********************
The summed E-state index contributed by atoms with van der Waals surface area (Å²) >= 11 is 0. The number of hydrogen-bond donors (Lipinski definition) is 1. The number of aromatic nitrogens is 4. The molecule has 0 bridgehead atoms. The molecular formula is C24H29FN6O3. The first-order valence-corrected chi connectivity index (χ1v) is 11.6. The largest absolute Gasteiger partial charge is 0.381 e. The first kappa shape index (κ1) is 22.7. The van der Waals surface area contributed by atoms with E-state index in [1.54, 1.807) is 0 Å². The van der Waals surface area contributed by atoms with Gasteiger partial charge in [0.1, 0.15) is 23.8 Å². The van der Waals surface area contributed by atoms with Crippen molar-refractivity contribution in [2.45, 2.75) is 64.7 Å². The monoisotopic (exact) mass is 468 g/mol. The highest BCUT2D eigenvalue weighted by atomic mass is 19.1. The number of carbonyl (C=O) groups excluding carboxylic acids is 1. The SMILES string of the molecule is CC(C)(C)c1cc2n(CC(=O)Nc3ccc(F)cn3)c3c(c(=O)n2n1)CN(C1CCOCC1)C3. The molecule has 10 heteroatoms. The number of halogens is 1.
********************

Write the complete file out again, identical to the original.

The summed E-state index contributed by atoms with van der Waals surface area (Å²) >= 11 is 0. The number of hydrogen-bond donors (Lipinski definition) is 1. The number of aromatic nitrogens is 4. The molecule has 0 bridgehead atoms. The molecular formula is C24H29FN6O3. The first-order valence-corrected chi connectivity index (χ1v) is 11.6. The largest absolute Gasteiger partial charge is 0.381 e. The first kappa shape index (κ1) is 22.7. The van der Waals surface area contributed by atoms with E-state index in [1.54, 1.807) is 0 Å². The van der Waals surface area contributed by atoms with Gasteiger partial charge in [0.1, 0.15) is 23.8 Å². The van der Waals surface area contributed by atoms with Crippen molar-refractivity contribution in [2.45, 2.75) is 64.7 Å². The monoisotopic (exact) mass is 468 g/mol. The highest BCUT2D eigenvalue weighted by atomic mass is 19.1. The number of carbonyl (C=O) groups excluding carboxylic acids is 1. The SMILES string of the molecule is CC(C)(C)c1cc2n(CC(=O)Nc3ccc(F)cn3)c3c(c(=O)n2n1)CN(C1CCOCC1)C3. The molecule has 10 heteroatoms. The number of halogens is 1.